and senior management attitudes, that compliance with
regulation was taken seriously and was not just an
administrative tick-the-box exercise.
This was the question this research program set out to
answer. Using an online survey, two types of
regulations in Australia were investigated: financial
services sector regulations (FS) and occupational health
and safety regulations (OHS). The ‘internal view’ of
people involved in implementing regulations, or with
compliance responsibilities in organisations, was
contrasted with the ‘external view’ from people
designing, researching or assessing the implementation
of regulations.
While there are insights about what influences
organisations to comply (Doneslaar, 2007; Parker and
Nielson, 2006), and clearly doing at least the minimum
is appropriate, the question this article seeks to
address is what influences organisations to be proactive
and do
more
. This article reports on the 2009 results of
this research program and expandings on the initial
benchmark report ‘Regulation View’ (Hackman, 2009)
focusing on the ‘internal view’. First to set the context
though, this article starts with a brief review of the
regulatory, change and decision making literatures used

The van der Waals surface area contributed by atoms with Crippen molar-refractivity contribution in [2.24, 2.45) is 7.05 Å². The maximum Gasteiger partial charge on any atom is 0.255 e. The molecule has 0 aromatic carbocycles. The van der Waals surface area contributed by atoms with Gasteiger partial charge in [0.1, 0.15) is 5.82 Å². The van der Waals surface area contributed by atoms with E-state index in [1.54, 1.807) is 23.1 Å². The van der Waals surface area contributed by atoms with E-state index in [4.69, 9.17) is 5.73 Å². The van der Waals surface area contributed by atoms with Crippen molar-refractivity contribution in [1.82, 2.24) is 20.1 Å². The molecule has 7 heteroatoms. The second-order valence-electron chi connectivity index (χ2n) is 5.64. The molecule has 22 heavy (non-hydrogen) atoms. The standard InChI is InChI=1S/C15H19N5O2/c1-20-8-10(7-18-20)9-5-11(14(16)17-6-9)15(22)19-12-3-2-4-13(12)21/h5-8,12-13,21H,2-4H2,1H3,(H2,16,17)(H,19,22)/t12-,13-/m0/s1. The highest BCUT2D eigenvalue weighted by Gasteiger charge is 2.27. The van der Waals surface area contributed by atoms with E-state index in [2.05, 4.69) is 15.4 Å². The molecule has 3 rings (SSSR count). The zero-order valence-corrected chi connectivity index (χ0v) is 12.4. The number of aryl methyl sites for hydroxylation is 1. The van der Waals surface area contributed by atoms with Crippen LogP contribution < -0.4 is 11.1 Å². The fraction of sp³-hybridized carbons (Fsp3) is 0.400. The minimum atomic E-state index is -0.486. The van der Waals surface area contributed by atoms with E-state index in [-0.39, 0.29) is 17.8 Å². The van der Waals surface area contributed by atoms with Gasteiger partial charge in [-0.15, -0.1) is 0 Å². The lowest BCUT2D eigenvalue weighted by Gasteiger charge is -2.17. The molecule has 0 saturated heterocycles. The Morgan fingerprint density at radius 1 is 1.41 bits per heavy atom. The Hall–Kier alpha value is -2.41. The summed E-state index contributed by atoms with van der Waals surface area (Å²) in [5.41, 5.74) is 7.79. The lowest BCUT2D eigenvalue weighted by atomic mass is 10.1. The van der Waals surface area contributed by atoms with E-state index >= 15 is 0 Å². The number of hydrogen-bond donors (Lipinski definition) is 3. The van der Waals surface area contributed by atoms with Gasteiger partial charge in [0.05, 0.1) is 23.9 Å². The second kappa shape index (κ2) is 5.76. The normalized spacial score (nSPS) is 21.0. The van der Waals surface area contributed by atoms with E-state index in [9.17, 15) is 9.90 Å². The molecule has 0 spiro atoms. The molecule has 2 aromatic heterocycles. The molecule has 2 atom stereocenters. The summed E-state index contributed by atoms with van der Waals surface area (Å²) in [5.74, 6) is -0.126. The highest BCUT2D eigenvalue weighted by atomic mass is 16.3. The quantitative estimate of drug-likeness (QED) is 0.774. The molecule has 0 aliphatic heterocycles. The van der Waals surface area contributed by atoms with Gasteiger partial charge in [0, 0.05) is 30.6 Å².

to develop, the conceptual model for this research.
Then an overview of the survey design and data
collection processes are described. Finally, based on
these findings, the practical implications for compliance
professionals, policy designers and regulators are
discussed.
How organisations can respond
The focus of the research is on the organisation’s
typical or usual response when implementing new or
amended regulations and what causes this to change.
Prior to launching the survey, a series of discussions
with people in organisations and with regulators was
undertaken and this dialogue indicated that this was a
realistic approach. Consistent with the regulatory
literature (Dalton, 2007; Haines, 2003; Sampson and
Bloor, 2007) this input confirmed that while
organisations varied in how they implemented specific
aspects of regulations they typically approached the